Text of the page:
Hotel owners in Grayson haven't been paying their taxes, and the tourism board is planning to take action to rectify that.
None of the Grayson hotels have paid their taxes in the last six months or more, according to Grayson Tourism and Convention Commission chair Mindy Woods-Click.
The city ordinance governing hotel and motel taxes, passed in 2017, requires the establishments to collect taxes and file a written monthly report, but none of the local businesses have been doing so. As a result, tourism is taking action to place liens on the businesses, as permitted by law.
The tourism commission was actually within their power to place the liens on the property months ago, but they held off hoping that the businesses would catch up on what they owe.
The ordinance requiring the tax, ordinance number 5-17, requires the taxes to be paid by the 20th day of each month. Failure to pay the tax on time results in a ten percent penalty as well as a fine of $100 per day until the tax is paid. Failure to pay for 30 days after the penalty kicks in opens an opportunity for the commission to lien against the property, with the penalty of $100 a day continuing until the entire tax and penalties are paid in full.
While the commission hadn't yet taken that action, despite the hotels being deep in arrears, they are now poised to do so. This action comes as the Grayson Park Board, which relies in part on tourism related funds to operate, discusses further plans for value engineering the Grayson Area Sports Park Complex and delaying some of the amenities planned for the park as a cost saving measure.
While the park board has accepted or is considering bids on most of the park's features, they still haven't bid out certain key features of the park, such as the amphitheater, sprayground and skate area.
While part of the amphitheater construction has already been covered with the boards concrete bids, they still need to take bids on the purchase and installation of a canopy for the amphitheater. The costs for finishing the amphitheater are estimated at around $150,000, while the cost for the sprayground water play area is estimated at $200,000.
Operation of the park will not be an issue, as the board has been setting aside funds in a separate account for salaries and other operation costs. But they currently have only $1.6 million left to complete the park, which has lead to discussions about what amenities they can delay until more funds are available and what amenities they should proceed with.
Park board member Mark Strother suggested to the board that they first look at amenities that are already available elsewhere in the community, such as tennis courts, and delay build out on those parts of the park while focusing on those that the community does not yet have, such as the sprayground and skate park area.
Project manager John Brammer also recommended moving ahead with all infrastructure for those other elements, even if they won't be built right away. That action, he said, would save the park money in the long run as they wouldn't have to "tear up" concrete and asphalt that had already been laid to add that infrastructure at a later date.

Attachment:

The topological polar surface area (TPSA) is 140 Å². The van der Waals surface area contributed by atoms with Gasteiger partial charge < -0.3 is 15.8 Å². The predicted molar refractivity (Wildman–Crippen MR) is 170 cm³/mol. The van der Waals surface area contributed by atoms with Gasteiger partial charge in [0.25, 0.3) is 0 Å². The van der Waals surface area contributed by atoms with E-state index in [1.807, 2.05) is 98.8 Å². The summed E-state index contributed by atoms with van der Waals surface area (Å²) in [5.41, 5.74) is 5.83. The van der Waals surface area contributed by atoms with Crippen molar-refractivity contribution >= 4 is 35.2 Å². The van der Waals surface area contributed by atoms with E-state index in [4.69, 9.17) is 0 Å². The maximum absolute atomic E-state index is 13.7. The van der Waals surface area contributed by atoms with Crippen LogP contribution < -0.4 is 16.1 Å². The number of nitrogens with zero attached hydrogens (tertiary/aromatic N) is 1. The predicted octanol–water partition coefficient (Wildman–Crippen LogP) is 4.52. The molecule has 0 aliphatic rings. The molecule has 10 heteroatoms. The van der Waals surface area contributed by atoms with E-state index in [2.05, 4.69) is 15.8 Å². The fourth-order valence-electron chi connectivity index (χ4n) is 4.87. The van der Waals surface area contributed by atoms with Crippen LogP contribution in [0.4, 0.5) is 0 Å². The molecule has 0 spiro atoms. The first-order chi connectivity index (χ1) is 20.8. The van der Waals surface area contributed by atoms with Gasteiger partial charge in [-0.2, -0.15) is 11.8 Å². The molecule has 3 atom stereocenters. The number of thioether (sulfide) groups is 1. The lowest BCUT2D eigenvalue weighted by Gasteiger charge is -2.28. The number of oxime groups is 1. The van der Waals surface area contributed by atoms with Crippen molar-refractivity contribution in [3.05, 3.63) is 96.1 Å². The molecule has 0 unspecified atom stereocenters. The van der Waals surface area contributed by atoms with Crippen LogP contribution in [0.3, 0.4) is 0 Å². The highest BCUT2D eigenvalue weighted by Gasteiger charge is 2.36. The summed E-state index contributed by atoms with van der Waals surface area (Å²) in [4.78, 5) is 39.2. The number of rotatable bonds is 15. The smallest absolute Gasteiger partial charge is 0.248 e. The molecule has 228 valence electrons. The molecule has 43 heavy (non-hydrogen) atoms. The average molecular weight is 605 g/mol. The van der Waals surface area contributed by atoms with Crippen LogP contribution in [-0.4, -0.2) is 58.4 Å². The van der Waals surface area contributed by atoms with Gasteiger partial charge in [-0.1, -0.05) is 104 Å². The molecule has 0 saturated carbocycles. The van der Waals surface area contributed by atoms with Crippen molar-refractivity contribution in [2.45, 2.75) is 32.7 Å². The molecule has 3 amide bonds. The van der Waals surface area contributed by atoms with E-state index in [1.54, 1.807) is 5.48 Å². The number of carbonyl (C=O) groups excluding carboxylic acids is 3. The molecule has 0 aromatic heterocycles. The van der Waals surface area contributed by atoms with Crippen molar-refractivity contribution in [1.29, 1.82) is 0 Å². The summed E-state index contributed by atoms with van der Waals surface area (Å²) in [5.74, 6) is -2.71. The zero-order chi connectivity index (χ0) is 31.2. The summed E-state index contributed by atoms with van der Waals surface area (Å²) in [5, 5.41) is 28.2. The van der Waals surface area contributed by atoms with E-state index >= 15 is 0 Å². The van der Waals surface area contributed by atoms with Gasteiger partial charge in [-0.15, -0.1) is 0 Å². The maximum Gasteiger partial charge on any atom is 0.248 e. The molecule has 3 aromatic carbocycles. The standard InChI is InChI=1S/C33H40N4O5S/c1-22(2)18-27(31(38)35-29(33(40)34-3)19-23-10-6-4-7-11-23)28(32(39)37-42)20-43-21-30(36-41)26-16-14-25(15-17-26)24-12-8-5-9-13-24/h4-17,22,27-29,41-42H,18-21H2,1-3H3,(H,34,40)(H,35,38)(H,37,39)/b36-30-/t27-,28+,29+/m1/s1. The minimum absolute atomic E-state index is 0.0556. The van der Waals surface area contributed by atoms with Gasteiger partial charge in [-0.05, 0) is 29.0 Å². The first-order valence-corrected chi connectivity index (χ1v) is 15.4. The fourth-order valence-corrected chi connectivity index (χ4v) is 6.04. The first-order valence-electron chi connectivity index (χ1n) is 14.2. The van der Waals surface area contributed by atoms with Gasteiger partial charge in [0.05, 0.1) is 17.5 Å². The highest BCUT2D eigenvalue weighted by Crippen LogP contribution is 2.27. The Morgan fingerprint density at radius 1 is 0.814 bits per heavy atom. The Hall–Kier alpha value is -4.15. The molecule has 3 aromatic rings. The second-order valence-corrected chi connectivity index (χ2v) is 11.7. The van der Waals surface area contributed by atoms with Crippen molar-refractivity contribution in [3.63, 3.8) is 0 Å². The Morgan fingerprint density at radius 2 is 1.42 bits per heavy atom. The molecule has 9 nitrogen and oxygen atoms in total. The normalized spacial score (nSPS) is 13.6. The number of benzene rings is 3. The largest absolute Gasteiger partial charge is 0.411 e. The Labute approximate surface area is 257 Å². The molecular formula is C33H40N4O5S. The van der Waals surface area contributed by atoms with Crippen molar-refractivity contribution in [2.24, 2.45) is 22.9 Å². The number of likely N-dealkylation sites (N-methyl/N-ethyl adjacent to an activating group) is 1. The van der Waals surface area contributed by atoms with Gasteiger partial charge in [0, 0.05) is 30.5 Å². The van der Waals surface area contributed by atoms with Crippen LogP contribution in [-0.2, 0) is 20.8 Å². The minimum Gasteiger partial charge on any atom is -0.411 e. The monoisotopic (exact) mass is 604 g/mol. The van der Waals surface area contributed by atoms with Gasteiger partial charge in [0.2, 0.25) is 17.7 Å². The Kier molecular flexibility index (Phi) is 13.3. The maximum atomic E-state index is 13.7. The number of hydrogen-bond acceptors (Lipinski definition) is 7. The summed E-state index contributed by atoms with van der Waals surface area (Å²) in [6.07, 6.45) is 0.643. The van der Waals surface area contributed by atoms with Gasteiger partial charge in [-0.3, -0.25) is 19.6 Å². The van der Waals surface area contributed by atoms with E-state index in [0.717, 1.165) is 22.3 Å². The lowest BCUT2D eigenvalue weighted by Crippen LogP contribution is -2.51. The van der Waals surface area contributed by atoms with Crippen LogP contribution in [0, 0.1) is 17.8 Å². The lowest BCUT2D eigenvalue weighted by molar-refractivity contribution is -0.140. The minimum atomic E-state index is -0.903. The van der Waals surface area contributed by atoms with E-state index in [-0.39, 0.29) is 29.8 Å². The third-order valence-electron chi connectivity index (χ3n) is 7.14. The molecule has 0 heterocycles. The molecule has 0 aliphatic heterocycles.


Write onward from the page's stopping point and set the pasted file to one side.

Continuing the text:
Brammer also presented bids to the board on other phases of the park and told the board that he would work with the builders to value engineer their individual portions of the park to get costs lower than those presented. Rather than end up with what he called "apples to oranges" comparisons, however, he had all contractors bid on the original specs for the park, which the board has already determined are too high, so he could get a true image of what contractors offer.
For example, one bid for fencing came in at $417,000 while another came in at $340,000. The higher bid, however, including all taxes as well as padding for fence posts and other costs, while the lower bid did not. Brammer said that once he talks with the contractor about value engineering the fence installation, by using cheaper materials, he can get that bid lower.
"I'm confident we can get 50 or 60 thousand lower," Brammer told the park board.
The board moved to accept bids on concrete, plumbing, electrical and fencing. The plumbing contract was awarded to Smith & Son, the fencing bid to Tri-State Fencing, lighting and electrical work was awarded to J&K. Smith & Son's bid for plumbing came in at $225,000 while J&K's bid for electrical and lighting was just shy of one million dollars, coming in at $939,400.
Like with the fencing bid from Tri-State, Brammer expressed his confidence in being able to get the actual costs down lower, mostly through the use of cheaper materials than were called for in the original specifications for the park.
"There will be a review (of costs) before we sign any contracts," Brammer told the board.
Brammer also recommended that the board hold on asphalt installation. He says he wants to make sure the ground is very well compacted before the asphalt is laid, so that it doesn't crack as the ground under it continues to settle. He noted that on another job site they had an area of asphalt where the soil had passed compaction tests, but that it later cracked because of all the rain the area experienced. With all the rain the city has already experienced this year, he said, he'd rather wait on that part of the project rather than risk a repeat of the type of cracking he's seen on other projects.
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